Published Papers (1 paper)

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Research

Open AccessArticle
Effects on Greenhouse Gas (CH4, CO2, N2O) Emissions of Conversion from Over-Mature Forest to Secondary Forest and Korean Pine Plantation in Northeast China
Forests 2019, 10(9), 788; https://doi.org/10.3390/f10090788 - 11 Sep 2019
Abstract
This study aimed to evaluate the seasonal variations of Greenhouse Gas fluxes (CH4, CO2, and N2O), Greenhouse Gas (GHG) emissions, and Global Warming Potential (GWP) over the extent of the regions and understand the controlling factors. CH [...] Read more.
This study aimed to evaluate the seasonal variations of Greenhouse Gas fluxes (CH4, CO2, and N2O), Greenhouse Gas (GHG) emissions, and Global Warming Potential (GWP) over the extent of the regions and understand the controlling factors. CH4, CO2, and N2O fluxes were measured along with their environmental variables from the over-mature forest, Korean pine plantation, and five 60-year-old natural secondary forests in mountainous regions in Northeast China from May 2015 to April 2016. The results revealed that secondary forests, except for Betula platyphylla forest, significantly increased CH4 absorption by 19.6% to 51.0% and 32.6% to 67.0% compared with over-mature forest (OMF) and Korean pine plantation (KPP). Five secondary forests significantly increased CO2 flux by 32.9% to 78.6% and 14.1% to 53.4% compared with OMF and KPP, respectively. According to the annual statistics, the N2O fluxes had significant differences among seven forest types and decreased in the following order: mixed deciduous forest (MDF) > OMF > KPP > Populous davidiana forest (PDF) > hardwood forest (HWF) > Mongolian oak forest (MOF) > Betula platyphylla forest (BPF). The CH4 absorption and CO2 emission peaks occurred in summer, while the peak N2O fluxes occurred in spring. Stepwise multiple linear regression showed that CH4 and CO2 fluxes from soils were strongly influenced by air and soil temperature, soil volumetric water content (SVWC), nitrate nitrogen (NO3-N), ammonium nitrogen (NH4+-N), and soil organic carbon (SOC) across the whole year. Air temperature, SVWC, pH, NO3-N, and NH4+-N were the dominant factors controlling N2O fluxes from OMF and five secondary forests (except for BPF). No significant relationships were observed between these environmental factors and N2O fluxes from KPP and BPF. Additionally, the total cumulative CH4, CO2, and N2O fluxes were –13.37 t CH4 year−1, 41,608.96 t CO2 year−1, and 3.24 t N2O year−1, and the total cumulative GWP were 42,151.87 t CO2 eq year−1 through the whole year in seven forest types at the Maoershan Ecosystem Research Station in Northeast China. For the annual GWP per hectare, secondary forests and KPP averaged a higher GWP by 33.7%–80.1% and 17.9% compared with OMF. This indicates that the effects of early human activities have not been completely eliminated in the middle stage of KPP and secondary forests. Full article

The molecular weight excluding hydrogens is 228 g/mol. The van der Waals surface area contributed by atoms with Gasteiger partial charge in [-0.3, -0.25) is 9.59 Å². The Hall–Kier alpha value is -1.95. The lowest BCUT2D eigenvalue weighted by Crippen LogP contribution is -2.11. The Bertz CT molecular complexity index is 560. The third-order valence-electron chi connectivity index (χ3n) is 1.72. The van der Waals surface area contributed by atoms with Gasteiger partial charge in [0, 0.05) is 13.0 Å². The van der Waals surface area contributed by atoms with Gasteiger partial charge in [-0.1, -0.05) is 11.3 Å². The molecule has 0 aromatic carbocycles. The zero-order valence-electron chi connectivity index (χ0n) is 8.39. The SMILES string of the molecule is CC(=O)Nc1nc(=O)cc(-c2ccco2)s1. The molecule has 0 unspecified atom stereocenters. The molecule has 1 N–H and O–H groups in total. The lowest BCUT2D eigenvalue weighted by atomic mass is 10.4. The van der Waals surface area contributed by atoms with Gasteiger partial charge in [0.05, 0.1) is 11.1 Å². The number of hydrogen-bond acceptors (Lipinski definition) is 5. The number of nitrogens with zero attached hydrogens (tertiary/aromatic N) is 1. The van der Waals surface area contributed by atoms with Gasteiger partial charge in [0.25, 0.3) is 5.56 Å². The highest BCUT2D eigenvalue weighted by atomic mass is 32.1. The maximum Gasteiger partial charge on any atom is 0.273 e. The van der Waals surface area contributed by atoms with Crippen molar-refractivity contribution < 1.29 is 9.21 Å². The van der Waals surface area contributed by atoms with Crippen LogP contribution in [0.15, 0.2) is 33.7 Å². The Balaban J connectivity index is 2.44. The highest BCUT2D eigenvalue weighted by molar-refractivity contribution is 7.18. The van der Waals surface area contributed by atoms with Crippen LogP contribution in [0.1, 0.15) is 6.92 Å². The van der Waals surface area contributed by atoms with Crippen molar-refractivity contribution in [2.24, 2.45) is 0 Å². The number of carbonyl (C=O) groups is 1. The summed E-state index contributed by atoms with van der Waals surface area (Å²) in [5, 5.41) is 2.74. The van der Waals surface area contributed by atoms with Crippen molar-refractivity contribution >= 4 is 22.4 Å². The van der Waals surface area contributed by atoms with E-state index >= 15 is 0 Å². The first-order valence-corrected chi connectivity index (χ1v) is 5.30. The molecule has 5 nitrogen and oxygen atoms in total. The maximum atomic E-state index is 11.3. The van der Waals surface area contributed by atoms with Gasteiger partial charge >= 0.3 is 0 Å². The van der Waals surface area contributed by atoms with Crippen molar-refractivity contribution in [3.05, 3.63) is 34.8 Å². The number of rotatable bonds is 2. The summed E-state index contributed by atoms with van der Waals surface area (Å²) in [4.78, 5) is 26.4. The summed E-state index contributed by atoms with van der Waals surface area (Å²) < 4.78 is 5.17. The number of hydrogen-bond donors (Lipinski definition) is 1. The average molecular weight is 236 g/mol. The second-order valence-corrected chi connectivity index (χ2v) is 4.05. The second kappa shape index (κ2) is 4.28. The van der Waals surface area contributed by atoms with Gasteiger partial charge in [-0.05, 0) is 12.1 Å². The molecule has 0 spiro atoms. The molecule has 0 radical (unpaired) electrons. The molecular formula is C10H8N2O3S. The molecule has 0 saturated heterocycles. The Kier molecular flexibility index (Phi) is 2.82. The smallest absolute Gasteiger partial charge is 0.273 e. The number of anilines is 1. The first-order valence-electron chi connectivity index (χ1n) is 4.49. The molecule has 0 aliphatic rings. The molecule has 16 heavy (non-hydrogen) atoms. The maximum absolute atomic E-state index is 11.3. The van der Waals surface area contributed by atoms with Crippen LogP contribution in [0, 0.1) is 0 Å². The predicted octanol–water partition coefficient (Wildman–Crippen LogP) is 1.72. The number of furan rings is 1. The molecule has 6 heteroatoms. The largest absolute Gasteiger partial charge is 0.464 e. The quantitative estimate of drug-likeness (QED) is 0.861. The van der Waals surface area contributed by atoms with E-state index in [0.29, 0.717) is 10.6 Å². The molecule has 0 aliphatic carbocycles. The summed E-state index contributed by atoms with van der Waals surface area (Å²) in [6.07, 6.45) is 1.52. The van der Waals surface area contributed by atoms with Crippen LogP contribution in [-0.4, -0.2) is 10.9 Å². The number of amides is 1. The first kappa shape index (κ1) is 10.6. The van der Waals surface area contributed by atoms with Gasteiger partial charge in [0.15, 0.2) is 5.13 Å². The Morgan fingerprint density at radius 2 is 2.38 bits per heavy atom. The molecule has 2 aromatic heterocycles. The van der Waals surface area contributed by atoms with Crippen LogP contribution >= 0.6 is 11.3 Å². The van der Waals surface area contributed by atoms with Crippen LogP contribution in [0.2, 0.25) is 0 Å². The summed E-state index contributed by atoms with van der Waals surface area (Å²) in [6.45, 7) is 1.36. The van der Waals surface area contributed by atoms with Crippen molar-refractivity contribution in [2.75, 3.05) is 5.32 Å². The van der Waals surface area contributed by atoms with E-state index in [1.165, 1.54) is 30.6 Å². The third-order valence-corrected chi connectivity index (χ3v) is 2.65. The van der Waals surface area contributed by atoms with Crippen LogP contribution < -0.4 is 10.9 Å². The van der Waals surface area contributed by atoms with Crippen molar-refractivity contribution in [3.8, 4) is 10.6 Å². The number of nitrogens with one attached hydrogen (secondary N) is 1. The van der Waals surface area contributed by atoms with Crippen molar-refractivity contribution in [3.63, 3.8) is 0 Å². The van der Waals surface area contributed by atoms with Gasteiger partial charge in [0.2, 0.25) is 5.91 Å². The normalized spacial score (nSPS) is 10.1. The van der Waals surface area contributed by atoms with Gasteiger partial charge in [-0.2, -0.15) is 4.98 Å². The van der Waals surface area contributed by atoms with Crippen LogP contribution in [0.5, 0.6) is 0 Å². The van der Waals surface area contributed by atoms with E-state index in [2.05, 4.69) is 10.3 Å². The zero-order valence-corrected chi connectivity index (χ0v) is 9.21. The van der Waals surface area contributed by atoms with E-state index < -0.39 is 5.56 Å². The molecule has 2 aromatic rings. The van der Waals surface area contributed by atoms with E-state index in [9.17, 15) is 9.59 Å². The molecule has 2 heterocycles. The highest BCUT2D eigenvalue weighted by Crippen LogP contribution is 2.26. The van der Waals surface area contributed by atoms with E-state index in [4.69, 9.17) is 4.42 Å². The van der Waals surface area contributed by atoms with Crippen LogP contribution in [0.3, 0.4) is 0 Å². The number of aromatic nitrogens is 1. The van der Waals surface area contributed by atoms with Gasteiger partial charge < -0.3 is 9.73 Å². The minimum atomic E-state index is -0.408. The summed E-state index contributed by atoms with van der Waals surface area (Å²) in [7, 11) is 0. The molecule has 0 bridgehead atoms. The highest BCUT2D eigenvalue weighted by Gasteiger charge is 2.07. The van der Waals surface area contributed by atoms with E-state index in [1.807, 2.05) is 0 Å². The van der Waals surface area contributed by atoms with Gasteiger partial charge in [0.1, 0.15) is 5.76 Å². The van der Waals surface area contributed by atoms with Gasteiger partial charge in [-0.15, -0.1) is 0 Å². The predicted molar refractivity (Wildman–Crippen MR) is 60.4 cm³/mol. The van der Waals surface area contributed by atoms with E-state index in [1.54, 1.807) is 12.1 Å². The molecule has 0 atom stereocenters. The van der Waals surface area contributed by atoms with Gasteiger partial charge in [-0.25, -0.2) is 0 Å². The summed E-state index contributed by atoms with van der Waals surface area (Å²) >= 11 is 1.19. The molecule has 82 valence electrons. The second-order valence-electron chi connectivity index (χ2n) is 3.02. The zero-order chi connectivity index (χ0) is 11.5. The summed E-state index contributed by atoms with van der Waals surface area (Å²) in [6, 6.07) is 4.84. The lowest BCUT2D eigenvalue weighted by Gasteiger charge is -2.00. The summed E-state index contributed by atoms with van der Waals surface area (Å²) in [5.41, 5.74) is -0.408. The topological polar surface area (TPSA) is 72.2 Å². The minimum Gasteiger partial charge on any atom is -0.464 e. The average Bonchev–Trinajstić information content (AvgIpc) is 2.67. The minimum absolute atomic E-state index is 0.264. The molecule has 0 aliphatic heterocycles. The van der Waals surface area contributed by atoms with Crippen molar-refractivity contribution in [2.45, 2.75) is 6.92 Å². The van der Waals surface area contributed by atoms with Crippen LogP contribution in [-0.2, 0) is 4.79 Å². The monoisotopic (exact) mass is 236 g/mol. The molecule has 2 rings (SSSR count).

(This article belongs to the Special Issue Management Strategies for Greenhouse Gas Emissions Mitigation)